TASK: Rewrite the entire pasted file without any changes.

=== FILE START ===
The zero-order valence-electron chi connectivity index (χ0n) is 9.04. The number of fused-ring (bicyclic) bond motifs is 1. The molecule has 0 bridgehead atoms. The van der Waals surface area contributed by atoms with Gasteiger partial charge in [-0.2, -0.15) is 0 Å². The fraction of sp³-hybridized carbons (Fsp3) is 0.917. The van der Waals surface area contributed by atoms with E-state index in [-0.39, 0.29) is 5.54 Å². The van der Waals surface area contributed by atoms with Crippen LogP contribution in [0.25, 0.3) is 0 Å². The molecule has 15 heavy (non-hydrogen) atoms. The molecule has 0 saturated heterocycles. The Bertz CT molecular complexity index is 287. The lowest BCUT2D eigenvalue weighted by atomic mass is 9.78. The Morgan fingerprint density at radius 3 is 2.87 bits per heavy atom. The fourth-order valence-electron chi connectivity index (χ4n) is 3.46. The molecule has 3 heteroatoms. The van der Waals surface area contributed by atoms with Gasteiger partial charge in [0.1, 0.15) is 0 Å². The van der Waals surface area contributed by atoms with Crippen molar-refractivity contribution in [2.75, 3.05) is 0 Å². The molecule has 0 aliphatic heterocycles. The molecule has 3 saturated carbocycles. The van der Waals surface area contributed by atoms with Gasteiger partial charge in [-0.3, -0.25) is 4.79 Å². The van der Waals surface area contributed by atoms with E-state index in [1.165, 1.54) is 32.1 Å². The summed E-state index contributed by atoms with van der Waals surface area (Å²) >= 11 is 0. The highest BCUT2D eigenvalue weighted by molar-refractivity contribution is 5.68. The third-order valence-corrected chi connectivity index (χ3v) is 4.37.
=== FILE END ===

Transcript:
The zero-order valence-electron chi connectivity index (χ0n) is 9.04. The number of fused-ring (bicyclic) bond motifs is 1. The molecule has 0 bridgehead atoms. The van der Waals surface area contributed by atoms with Gasteiger partial charge in [-0.2, -0.15) is 0 Å². The fraction of sp³-hybridized carbons (Fsp3) is 0.917. The van der Waals surface area contributed by atoms with E-state index in [-0.39, 0.29) is 5.54 Å². The van der Waals surface area contributed by atoms with Crippen LogP contribution in [0.25, 0.3) is 0 Å². The molecule has 15 heavy (non-hydrogen) atoms. The molecule has 0 saturated heterocycles. The Bertz CT molecular complexity index is 287. The lowest BCUT2D eigenvalue weighted by atomic mass is 9.78. The Morgan fingerprint density at radius 3 is 2.87 bits per heavy atom. The fourth-order valence-electron chi connectivity index (χ4n) is 3.46. The molecule has 3 heteroatoms. The van der Waals surface area contributed by atoms with Gasteiger partial charge in [0.1, 0.15) is 0 Å². The van der Waals surface area contributed by atoms with Crippen molar-refractivity contribution in [2.75, 3.05) is 0 Å². The molecule has 0 aliphatic heterocycles. The molecule has 3 saturated carbocycles. The van der Waals surface area contributed by atoms with Gasteiger partial charge in [-0.3, -0.25) is 4.79 Å². The van der Waals surface area contributed by atoms with E-state index in [1.165, 1.54) is 32.1 Å². The summed E-state index contributed by atoms with van der Waals surface area (Å²) >= 11 is 0. The highest BCUT2D eigenvalue weighted by molar-refractivity contribution is 5.68. The third-order valence-corrected chi connectivity index (χ3v) is 4.37.